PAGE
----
For some investors, the capital commitment, tax treatment and complexity are enough to keep them from looking into purchasing an annuity. And or some, it isn’t a wise option, especially as a standalone product. But when combined with a Roth investing strategy, an annuity investing strategy can make a lot of sense. A recent article from ThinkAdvisor detailed the dynamic relationship between a Roth IRA and an annuity. Here’s a brief summary.
For the right client, adding a Roth IRA into an annuity investing strategy can help reduce the potential downsides. It can provide a more favorable tax scenario down the road and alleviate any negative implications associated with an investment of such a large sum of money. Here’s how:
The future tax treatment of an annuity income stream is problematic for some clients. While annuities generally have positive tax attributes, any growth of the account value will eventually be taxed as ordinary income. Many other long-term investments are taxed at the lower capital gains tax rate, which obviously is attractive to many would-be annuity buyers. Here’s where the Roth IRA comes in.
When purchased with Roth IRA funds, any annuity distributions will be governed by Roth IRA tax rules. This means that any distributions from the annuity contract will be received tax-free in the future because the client pays taxes on the funds when contributed to the Roth. Combining the annuity and the Roth means that the client will receive lifetime income benefits from the annuity, with the tax advantages of a Roth IRA.
There is a little catch of course. In order for the distributions to be received tax-free, the distribution rules that apply to Roths must be followed. This means that the investment typically must remain in the Roth for at least five years before it is withdrawn. Also, if the client has not reached the age of 59 ½, any withdrawals will partially tax-free, meaning that contributions are tax-free, but earnings on those contributions are taxed.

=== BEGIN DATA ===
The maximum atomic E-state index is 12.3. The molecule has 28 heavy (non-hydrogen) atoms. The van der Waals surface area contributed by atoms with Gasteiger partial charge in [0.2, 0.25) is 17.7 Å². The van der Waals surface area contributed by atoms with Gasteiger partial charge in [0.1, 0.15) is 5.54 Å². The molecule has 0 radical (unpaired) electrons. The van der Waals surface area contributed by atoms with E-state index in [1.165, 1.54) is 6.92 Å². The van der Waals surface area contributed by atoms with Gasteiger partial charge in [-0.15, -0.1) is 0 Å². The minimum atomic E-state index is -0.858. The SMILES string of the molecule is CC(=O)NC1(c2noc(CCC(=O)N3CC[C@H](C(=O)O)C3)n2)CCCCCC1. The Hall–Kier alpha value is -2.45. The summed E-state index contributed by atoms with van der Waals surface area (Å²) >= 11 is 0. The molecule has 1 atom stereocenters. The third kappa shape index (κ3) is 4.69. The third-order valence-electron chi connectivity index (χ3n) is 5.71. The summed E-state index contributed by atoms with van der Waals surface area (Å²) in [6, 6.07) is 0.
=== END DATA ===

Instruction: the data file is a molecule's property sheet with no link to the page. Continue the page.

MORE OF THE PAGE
Another reason why clients shy away from annuities is because it requires investment of a large sum of money that the client won’t be able to access without penalty, often for many years. Yet again, the Roth annuity comes to the rescue. The rules that govern a tax-free Roth IRA state that funds must remain in the account for at least five years in order to take advantage of the valuable tax benefits. Most clients who invest in a Roth want to keep their funds in the account for as long as possible so that they can achieve the best tax-free growth possible. A Roth annuity makes sense as a long-term investment for clients who are looking for lifetime income.
This all sounds too good to be true, right? Of course there are some pitfalls with this strategy. For example, even though the tax benefits of the Roth annuity are substantial, the large expense of purchasing one may outweigh those benefits for some. Keep in mind, annuities can come with additional riders that add guarantees and features, for an additional cost of course. It is crucial that the client uses caution when selecting the annuity to be sure that it contains only features they want or need. Also, the issue of surrender charges is important to discuss. While these charges are often mitigated by the fact that Roth IRA investments are generally long term, if a client is concerned about needing any funds in an emergency before the surrender period is over, an annuity may not be the best choice.
For the right candidate, a Roth annuity can be a viable alternative to traditional annuity investing. By combining the tax benefits of the Roth with the income security of an annuity, this strategy can provide both peace of mind and smart money management. As always, it is recommended that you discuss any financial decisions with a trusted financial advisor before signing on any dotted lines.
Written by Rachel Summit